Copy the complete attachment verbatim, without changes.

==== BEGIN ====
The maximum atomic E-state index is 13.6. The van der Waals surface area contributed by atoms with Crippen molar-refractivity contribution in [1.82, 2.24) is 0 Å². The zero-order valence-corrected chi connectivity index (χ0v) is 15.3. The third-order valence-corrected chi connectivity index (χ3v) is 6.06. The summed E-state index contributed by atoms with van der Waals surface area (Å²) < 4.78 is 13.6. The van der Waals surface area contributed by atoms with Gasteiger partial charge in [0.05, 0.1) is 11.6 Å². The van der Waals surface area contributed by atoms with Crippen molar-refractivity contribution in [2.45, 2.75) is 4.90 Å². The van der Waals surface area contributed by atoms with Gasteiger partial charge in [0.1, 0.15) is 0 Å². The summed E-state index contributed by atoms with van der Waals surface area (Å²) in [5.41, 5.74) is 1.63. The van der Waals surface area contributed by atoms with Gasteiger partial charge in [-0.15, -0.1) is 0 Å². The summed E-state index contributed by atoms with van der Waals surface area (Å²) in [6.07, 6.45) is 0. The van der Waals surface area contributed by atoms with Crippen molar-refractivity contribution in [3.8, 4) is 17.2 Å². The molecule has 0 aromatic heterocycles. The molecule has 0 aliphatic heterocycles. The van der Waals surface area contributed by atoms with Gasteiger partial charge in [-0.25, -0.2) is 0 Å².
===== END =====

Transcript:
The maximum atomic E-state index is 13.6. The van der Waals surface area contributed by atoms with Crippen molar-refractivity contribution in [1.82, 2.24) is 0 Å². The zero-order valence-corrected chi connectivity index (χ0v) is 15.3. The third-order valence-corrected chi connectivity index (χ3v) is 6.06. The summed E-state index contributed by atoms with van der Waals surface area (Å²) < 4.78 is 13.6. The van der Waals surface area contributed by atoms with Gasteiger partial charge in [0.05, 0.1) is 11.6 Å². The van der Waals surface area contributed by atoms with Crippen molar-refractivity contribution in [2.45, 2.75) is 4.90 Å². The van der Waals surface area contributed by atoms with Gasteiger partial charge in [0.1, 0.15) is 0 Å². The summed E-state index contributed by atoms with van der Waals surface area (Å²) in [5.41, 5.74) is 1.63. The van der Waals surface area contributed by atoms with Gasteiger partial charge in [-0.15, -0.1) is 0 Å². The summed E-state index contributed by atoms with van der Waals surface area (Å²) in [6.07, 6.45) is 0. The van der Waals surface area contributed by atoms with Crippen molar-refractivity contribution in [3.8, 4) is 17.2 Å². The molecule has 0 aromatic heterocycles. The molecule has 0 aliphatic heterocycles. The van der Waals surface area contributed by atoms with Gasteiger partial charge in [-0.25, -0.2) is 0 Å².